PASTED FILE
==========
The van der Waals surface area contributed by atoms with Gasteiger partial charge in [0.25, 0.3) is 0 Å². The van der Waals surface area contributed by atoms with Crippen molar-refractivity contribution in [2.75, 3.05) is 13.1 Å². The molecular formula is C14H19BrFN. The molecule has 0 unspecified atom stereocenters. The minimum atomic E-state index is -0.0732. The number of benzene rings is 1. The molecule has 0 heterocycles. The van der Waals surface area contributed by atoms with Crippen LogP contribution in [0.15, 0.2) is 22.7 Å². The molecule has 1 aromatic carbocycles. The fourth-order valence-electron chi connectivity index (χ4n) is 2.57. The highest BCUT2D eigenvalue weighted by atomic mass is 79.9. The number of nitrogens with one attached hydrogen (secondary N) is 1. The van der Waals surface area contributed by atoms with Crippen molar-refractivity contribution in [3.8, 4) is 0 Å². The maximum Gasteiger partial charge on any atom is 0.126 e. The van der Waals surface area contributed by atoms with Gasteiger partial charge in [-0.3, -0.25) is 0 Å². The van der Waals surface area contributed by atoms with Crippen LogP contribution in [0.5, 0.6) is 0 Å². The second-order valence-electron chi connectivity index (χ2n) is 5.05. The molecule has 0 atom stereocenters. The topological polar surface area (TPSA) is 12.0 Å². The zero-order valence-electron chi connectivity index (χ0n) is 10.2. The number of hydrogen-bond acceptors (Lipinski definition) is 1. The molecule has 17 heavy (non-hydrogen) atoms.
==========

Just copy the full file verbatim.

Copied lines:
The van der Waals surface area contributed by atoms with Gasteiger partial charge in [0.25, 0.3) is 0 Å². The van der Waals surface area contributed by atoms with Crippen molar-refractivity contribution in [2.75, 3.05) is 13.1 Å². The molecular formula is C14H19BrFN. The molecule has 0 unspecified atom stereocenters. The minimum atomic E-state index is -0.0732. The number of benzene rings is 1. The molecule has 0 heterocycles. The van der Waals surface area contributed by atoms with Crippen LogP contribution in [0.15, 0.2) is 22.7 Å². The molecule has 1 aromatic carbocycles. The fourth-order valence-electron chi connectivity index (χ4n) is 2.57. The highest BCUT2D eigenvalue weighted by atomic mass is 79.9. The number of nitrogens with one attached hydrogen (secondary N) is 1. The van der Waals surface area contributed by atoms with Crippen molar-refractivity contribution in [3.8, 4) is 0 Å². The maximum Gasteiger partial charge on any atom is 0.126 e. The van der Waals surface area contributed by atoms with Gasteiger partial charge in [-0.3, -0.25) is 0 Å². The van der Waals surface area contributed by atoms with Crippen LogP contribution in [0.5, 0.6) is 0 Å². The second-order valence-electron chi connectivity index (χ2n) is 5.05. The molecule has 0 atom stereocenters. The topological polar surface area (TPSA) is 12.0 Å². The zero-order valence-electron chi connectivity index (χ0n) is 10.2. The number of hydrogen-bond acceptors (Lipinski definition) is 1. The molecule has 17 heavy (non-hydrogen) atoms.